• Empowering Parents: We all know the important role that families play in promoting the healthy development of their children, yet not all families are equipped with the information and support they need to create positive environments for their children to develop and learn. The Maternal, Infant and Early Childhood Home Visiting Program created under the Affordable Care Act expands evidence-based home visiting programs in states to serve the most vulnerable children and families to better ensure that children are healthy and prepared for school and life. The President put forward a proposal to extend funding of this $1.5 billion program for another 10 years in the 2013 State of the Union address.
  • Raising the Bar for Early Learning through Race to the Top Early Learning Challenge grants: The Obama administration has invested in comprehensive improvements to state early learning systems through Race to the Top: Early Learning Challenge (RTT-ELC), a new competition that challenges states to deliver better coordination, clearer learning standards, and meaningful education and training for early educators. This program represents an unprecedented opportunity for states to focus on early learning and development systems in their states and build a more unified approach to supporting young children and their families to make sure that more children, especially those with high needs, enter kindergarten ready to succeed.

We have much to be thankful for, and yet much more to do. Last year was a launch pad for action in 2014. Major legislation has been introduced and needs our sustained voices to gain momentum and convey the sense of urgency needed to propel it into law.

Child Care Aware® of America is not alone. We stand with hundreds of other committed organizations who share the same mission and goal. We stand with the parents and children whose stories tell us why we must demand action from decision makers.  Child Care Aware® of America has raised its hand and stands at the ready to make those decisions happen. Raise your hand. Stand with us in 2014.

Get more: Raise Your Hand webinar series on child care and early education in America.

Top 5 most read blogs in 2013

The year is coming to a close and Child Care Aware® of America wishes its members, partners and colleagues a safe and happy holiday season.

As we reflect on 2013, here are our top five blog posts:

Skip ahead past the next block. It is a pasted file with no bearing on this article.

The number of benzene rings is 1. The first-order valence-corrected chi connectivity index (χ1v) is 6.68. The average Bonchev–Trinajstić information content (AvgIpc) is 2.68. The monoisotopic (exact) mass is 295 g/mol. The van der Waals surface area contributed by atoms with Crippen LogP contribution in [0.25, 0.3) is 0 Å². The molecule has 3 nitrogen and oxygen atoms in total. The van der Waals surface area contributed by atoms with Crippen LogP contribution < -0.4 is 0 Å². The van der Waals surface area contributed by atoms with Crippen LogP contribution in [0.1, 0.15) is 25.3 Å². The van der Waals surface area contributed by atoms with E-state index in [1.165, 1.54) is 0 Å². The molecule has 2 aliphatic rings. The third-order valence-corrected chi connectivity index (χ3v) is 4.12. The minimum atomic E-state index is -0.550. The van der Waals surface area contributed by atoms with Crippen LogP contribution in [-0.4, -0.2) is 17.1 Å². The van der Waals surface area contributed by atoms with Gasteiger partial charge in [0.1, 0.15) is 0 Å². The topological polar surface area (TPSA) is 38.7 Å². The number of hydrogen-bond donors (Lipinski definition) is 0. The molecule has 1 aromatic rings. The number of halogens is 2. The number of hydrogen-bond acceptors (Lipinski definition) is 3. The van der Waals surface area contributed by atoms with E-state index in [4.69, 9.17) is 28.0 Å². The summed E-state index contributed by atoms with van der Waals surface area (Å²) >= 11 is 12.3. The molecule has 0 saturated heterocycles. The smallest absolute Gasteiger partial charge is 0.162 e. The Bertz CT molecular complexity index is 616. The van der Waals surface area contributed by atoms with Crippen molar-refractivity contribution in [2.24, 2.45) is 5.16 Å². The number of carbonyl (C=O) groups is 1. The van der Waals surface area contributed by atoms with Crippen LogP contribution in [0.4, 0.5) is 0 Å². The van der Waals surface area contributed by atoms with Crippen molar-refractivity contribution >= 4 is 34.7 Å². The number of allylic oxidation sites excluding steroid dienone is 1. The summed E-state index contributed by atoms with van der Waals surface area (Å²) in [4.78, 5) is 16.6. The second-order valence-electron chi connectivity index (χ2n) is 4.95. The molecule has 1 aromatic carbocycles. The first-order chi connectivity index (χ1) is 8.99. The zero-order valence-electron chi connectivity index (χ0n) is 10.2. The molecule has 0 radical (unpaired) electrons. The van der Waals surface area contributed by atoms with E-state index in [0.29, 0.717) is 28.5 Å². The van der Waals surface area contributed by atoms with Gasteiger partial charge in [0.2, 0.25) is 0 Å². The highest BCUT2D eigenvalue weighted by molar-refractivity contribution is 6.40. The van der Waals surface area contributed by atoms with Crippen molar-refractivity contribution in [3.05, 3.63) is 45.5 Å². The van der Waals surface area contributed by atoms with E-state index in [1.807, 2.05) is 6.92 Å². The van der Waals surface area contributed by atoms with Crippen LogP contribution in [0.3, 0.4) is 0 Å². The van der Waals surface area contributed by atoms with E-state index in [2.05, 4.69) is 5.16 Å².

#5  -  Dual Language Learning: Benefits and Practice
This Q&A with the National Council of La Raza generated lots of buzz, exploring the experiences of Latino children in child care and early education.

#4  - Harkin, Miller, Hanna propose Strong Start for America’s Children Act
The Harkin-Miller-Hanna legislation was a vital step forward validating the importance of quality early learning experiences nationwide. Get the details of the day.

 #3 – Parents and the High Cost of Care: A Report
This report went viral. With more than 400 news stories about the report, our analysis around child care costs in the United States struck a chord. Read the blog launch of the report on our 3rd most popular blog post of the year.

 #2 – Early childhood education major + college degree = low pay
An NPR report citing research from Georgetown University’s Center on Education found an early childhood education degree among the least lucrative of all college majors. See the other majors that made the list.

#1  Most read blog of the year: Child Care Provider Reacts to Cost of Care Report
A guest post from Kathy Banks, M.Ed., the executive director of the Falls Church-McLean Children’s Center in Virginia, was our most visited blog. See what she had to say about the Parents and the High Cost of Care: 2013 Report.

Did you read a blog that stuck with you? We’d love to hear about it. Send the title of your favorite blog at news@usa.childcareaware.org and tell us why it’s great.

Happy New Year from the team at Child Care Aware® of America.

Child Care Provider Reacts to Cost of Care Report

Child Care Aware® of America’s Parents and the High Cost of Care: 2013 Report received a huge reaction from the media – more than 250 references in the news, reaching an estimated 2 million readers and viewers.

In the report we noted child care is one of the lowest paying professional fields and one of the most labor-intensive. We asked a child care provider to share her perspective on the report.